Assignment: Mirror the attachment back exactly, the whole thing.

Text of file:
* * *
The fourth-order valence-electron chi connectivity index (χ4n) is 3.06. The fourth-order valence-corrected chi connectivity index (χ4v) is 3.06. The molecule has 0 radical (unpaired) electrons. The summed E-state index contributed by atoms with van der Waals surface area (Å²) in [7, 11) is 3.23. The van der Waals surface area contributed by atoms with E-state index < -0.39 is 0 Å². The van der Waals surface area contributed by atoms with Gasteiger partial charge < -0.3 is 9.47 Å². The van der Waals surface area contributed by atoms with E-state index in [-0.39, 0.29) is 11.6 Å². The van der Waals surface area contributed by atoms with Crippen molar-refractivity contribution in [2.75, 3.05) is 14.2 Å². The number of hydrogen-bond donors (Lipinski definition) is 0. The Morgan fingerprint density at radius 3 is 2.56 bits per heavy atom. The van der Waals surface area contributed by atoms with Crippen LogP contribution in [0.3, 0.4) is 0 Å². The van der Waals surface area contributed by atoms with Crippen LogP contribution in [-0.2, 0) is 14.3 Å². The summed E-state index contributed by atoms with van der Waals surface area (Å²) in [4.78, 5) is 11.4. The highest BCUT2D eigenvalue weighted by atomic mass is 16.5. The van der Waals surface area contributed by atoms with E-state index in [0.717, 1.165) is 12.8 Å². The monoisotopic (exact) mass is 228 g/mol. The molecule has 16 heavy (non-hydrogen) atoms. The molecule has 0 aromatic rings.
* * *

The fourth-order valence-electron chi connectivity index (χ4n) is 3.06. The fourth-order valence-corrected chi connectivity index (χ4v) is 3.06. The molecule has 0 radical (unpaired) electrons. The summed E-state index contributed by atoms with van der Waals surface area (Å²) in [7, 11) is 3.23. The van der Waals surface area contributed by atoms with E-state index < -0.39 is 0 Å². The van der Waals surface area contributed by atoms with Gasteiger partial charge < -0.3 is 9.47 Å². The van der Waals surface area contributed by atoms with E-state index in [-0.39, 0.29) is 11.6 Å². The van der Waals surface area contributed by atoms with Crippen molar-refractivity contribution in [2.75, 3.05) is 14.2 Å². The number of hydrogen-bond donors (Lipinski definition) is 0. The Morgan fingerprint density at radius 3 is 2.56 bits per heavy atom. The van der Waals surface area contributed by atoms with Crippen LogP contribution in [0.3, 0.4) is 0 Å². The van der Waals surface area contributed by atoms with Crippen LogP contribution in [-0.2, 0) is 14.3 Å². The summed E-state index contributed by atoms with van der Waals surface area (Å²) in [4.78, 5) is 11.4. The highest BCUT2D eigenvalue weighted by atomic mass is 16.5. The van der Waals surface area contributed by atoms with E-state index in [0.717, 1.165) is 12.8 Å². The monoisotopic (exact) mass is 228 g/mol. The molecule has 16 heavy (non-hydrogen) atoms. The molecule has 0 aromatic rings.